22.8 x 15.2 cm
Imprint: Camden House
German Science Fiction and Utopian Thought in the 20th and 21st Centuries
Since its beginnings, German Science Fiction (or SF) has engaged with social change and technological progress, often drawing from utopian thought. The writer Kurd Laßwitz challenged the authoritarian Wilhelmine order; later, film director Fritz Lang provided a searing critique of Weimar society. Meanwhile utopian thinkers like Ernst Bloch and Herbert Marcuse insisted on the possibility of hope, even in the face of totalitarianism. During the Cold War, German utopian writing and filmmaking were vital both as a warning and as a creative imagining of possible futures. More recently, as rapid scientific and technological advances have continued, literary and cinematic responses have become increasingly dystopian in outlook, reflecting fears connected with globalization, advances in artificial intelligence and genetic engineering, and persistent challenges like climate change, hunger, migration, and terrorism.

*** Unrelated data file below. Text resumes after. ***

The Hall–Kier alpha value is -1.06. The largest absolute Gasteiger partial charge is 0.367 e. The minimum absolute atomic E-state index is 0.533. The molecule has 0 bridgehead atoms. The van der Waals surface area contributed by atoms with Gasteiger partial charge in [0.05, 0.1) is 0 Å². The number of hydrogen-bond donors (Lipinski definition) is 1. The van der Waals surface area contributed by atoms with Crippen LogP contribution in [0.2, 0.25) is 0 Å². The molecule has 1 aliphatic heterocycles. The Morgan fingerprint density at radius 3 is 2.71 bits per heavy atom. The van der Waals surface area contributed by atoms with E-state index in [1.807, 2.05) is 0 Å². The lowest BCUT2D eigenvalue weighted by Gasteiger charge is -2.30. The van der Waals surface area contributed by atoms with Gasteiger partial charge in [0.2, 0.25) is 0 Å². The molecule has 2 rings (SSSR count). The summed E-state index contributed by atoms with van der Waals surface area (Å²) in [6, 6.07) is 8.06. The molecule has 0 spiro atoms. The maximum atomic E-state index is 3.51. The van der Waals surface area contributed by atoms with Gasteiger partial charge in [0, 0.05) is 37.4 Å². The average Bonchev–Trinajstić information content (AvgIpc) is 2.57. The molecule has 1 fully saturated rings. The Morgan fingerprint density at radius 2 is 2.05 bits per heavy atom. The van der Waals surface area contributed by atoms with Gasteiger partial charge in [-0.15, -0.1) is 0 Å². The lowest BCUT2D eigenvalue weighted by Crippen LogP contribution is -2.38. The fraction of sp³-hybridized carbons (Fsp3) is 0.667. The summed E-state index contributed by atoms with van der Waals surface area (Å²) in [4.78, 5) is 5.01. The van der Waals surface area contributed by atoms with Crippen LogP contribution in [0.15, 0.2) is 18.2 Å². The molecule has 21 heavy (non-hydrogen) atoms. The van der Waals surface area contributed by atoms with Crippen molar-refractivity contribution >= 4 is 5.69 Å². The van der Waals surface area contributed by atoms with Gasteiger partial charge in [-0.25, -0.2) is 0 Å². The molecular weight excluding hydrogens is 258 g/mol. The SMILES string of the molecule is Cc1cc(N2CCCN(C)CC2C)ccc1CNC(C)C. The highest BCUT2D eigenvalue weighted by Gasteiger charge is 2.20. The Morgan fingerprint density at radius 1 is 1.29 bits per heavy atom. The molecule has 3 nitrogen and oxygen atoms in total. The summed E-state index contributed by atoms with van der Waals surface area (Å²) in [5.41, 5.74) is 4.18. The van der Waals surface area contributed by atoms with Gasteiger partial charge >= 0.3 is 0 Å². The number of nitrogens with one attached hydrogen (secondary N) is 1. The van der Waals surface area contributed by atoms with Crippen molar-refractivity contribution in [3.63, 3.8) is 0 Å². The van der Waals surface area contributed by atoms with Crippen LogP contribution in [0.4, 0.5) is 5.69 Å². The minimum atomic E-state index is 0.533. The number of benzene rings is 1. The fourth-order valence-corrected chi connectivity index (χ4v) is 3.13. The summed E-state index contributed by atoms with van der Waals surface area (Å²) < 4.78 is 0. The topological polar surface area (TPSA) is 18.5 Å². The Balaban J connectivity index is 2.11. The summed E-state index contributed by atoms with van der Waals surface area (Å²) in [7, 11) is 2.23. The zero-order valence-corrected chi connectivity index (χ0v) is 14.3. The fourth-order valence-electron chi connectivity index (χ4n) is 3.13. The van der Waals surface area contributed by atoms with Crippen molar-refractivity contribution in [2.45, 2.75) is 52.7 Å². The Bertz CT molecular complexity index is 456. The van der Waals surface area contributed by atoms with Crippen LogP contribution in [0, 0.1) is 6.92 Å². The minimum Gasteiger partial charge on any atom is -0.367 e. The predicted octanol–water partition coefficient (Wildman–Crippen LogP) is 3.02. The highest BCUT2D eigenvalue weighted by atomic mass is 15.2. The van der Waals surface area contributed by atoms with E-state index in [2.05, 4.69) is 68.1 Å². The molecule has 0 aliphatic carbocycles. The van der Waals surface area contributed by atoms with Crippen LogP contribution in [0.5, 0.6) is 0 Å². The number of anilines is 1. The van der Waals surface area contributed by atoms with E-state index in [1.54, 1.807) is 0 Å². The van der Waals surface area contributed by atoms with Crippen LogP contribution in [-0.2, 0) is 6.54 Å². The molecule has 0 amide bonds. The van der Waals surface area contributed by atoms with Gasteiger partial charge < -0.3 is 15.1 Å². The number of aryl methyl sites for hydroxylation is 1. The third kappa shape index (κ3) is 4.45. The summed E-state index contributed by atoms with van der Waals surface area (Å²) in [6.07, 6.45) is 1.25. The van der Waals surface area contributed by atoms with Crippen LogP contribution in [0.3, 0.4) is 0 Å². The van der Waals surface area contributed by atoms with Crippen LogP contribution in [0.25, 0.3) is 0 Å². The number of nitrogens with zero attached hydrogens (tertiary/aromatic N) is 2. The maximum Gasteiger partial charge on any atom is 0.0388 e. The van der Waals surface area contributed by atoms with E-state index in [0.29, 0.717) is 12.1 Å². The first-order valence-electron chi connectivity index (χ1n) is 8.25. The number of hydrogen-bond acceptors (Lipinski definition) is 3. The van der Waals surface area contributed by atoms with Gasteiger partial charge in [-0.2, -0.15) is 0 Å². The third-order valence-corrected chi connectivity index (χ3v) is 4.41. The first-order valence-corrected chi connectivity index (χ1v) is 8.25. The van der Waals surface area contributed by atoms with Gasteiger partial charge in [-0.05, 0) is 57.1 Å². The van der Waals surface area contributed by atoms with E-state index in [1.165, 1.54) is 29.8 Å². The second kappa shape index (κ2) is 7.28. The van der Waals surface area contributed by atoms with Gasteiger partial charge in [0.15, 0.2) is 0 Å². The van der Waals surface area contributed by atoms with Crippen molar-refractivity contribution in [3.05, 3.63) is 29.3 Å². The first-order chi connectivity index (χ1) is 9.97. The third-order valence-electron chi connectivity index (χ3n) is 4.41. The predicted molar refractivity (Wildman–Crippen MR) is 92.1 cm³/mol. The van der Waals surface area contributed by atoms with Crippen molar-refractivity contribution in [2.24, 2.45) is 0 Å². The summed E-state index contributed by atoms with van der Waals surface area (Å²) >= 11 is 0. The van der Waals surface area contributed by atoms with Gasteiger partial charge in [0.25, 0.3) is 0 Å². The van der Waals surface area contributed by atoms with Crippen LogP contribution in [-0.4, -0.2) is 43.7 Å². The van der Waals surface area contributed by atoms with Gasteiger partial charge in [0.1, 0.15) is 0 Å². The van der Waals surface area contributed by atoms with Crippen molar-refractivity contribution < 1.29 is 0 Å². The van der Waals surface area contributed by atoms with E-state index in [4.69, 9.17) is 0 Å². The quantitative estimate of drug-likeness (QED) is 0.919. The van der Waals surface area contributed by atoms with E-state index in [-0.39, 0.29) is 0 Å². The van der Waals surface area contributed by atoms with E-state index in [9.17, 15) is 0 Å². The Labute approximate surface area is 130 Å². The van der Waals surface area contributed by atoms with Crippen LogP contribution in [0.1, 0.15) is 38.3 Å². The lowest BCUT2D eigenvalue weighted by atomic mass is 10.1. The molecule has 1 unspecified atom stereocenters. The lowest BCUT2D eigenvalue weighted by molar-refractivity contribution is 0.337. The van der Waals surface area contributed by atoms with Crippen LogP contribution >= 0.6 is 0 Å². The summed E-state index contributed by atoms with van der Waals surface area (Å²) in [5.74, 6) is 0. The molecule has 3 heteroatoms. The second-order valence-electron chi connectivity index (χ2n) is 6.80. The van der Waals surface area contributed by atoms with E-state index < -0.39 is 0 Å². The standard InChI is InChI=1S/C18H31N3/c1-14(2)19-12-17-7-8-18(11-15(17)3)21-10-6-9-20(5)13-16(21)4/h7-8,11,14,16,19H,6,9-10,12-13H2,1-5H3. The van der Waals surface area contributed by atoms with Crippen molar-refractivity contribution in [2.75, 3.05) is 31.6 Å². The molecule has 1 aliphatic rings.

This book explores German SF's responses to the question how humanity can match technological advances with social, ethical, and moral progress. It surveys German utopian thought and the German SF tradition-both literary and cinematic-providing close readings of selected works that paradoxically reflect boundless optimism for the possibility of change and increasing pessimism in its likelihood. English translations are provided throughout. Building on its rich tradition but now confidently entering the mainstream, German SF attempts Zukunftsbewältigung: coping with an uncertain but also unwritten future.
Part I.The Great Discourse on the Future
Utopians and Utopian Thought
Futurists and Futures Studies
Utopian/Dystopian Writers and Utopian/Dystopian Fiction
Science Fiction: The Nexus of Utopianism, Futurism, and Utopian Fiction
Part II. German Science Fiction in the Twentieth and Twenty-First Centuries
Some Preliminary Thoughts on German Science Fiction
First Contact: Martians, Sentient Plants, and Swarm Intelligences
The Shock of the New: Mega Cities, Machines, and Rockets
Utopian Experiments: Island Idylls, Glass Beads, and Eugenic Nightmares